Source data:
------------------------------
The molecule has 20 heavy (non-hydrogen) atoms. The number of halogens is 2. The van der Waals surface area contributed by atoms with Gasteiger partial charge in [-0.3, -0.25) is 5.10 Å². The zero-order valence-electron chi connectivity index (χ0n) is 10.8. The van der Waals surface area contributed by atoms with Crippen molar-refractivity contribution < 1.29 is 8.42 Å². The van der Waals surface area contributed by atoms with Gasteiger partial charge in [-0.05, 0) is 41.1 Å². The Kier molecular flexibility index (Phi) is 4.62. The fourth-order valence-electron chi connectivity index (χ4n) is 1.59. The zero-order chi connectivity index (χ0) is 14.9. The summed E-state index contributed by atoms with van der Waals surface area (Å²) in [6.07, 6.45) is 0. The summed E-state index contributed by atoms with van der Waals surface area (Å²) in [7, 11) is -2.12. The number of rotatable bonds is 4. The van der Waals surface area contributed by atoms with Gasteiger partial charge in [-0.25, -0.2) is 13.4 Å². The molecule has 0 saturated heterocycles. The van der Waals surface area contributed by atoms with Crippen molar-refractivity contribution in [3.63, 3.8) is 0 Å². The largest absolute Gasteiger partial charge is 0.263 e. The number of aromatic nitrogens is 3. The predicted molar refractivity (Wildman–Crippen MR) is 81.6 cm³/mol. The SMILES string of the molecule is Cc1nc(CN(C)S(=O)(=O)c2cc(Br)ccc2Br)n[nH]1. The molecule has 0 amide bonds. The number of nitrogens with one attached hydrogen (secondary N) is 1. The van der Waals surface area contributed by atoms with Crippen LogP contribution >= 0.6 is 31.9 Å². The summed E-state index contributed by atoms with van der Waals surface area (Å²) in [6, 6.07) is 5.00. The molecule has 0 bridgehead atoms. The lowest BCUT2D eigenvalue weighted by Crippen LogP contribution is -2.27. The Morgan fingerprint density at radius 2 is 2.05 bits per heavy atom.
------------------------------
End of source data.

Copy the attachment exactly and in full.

The molecule has 20 heavy (non-hydrogen) atoms. The number of halogens is 2. The van der Waals surface area contributed by atoms with Gasteiger partial charge in [-0.3, -0.25) is 5.10 Å². The zero-order valence-electron chi connectivity index (χ0n) is 10.8. The van der Waals surface area contributed by atoms with Crippen molar-refractivity contribution < 1.29 is 8.42 Å². The van der Waals surface area contributed by atoms with Gasteiger partial charge in [-0.05, 0) is 41.1 Å². The Kier molecular flexibility index (Phi) is 4.62. The fourth-order valence-electron chi connectivity index (χ4n) is 1.59. The zero-order chi connectivity index (χ0) is 14.9. The summed E-state index contributed by atoms with van der Waals surface area (Å²) in [6.07, 6.45) is 0. The summed E-state index contributed by atoms with van der Waals surface area (Å²) in [7, 11) is -2.12. The number of rotatable bonds is 4. The van der Waals surface area contributed by atoms with Gasteiger partial charge in [-0.25, -0.2) is 13.4 Å². The molecule has 0 saturated heterocycles. The van der Waals surface area contributed by atoms with Crippen molar-refractivity contribution in [3.63, 3.8) is 0 Å². The largest absolute Gasteiger partial charge is 0.263 e. The number of aromatic nitrogens is 3. The predicted molar refractivity (Wildman–Crippen MR) is 81.6 cm³/mol. The SMILES string of the molecule is Cc1nc(CN(C)S(=O)(=O)c2cc(Br)ccc2Br)n[nH]1. The molecule has 0 amide bonds. The number of nitrogens with one attached hydrogen (secondary N) is 1. The van der Waals surface area contributed by atoms with Crippen LogP contribution >= 0.6 is 31.9 Å². The summed E-state index contributed by atoms with van der Waals surface area (Å²) in [6, 6.07) is 5.00. The molecule has 0 bridgehead atoms. The lowest BCUT2D eigenvalue weighted by Crippen LogP contribution is -2.27. The Morgan fingerprint density at radius 2 is 2.05 bits per heavy atom.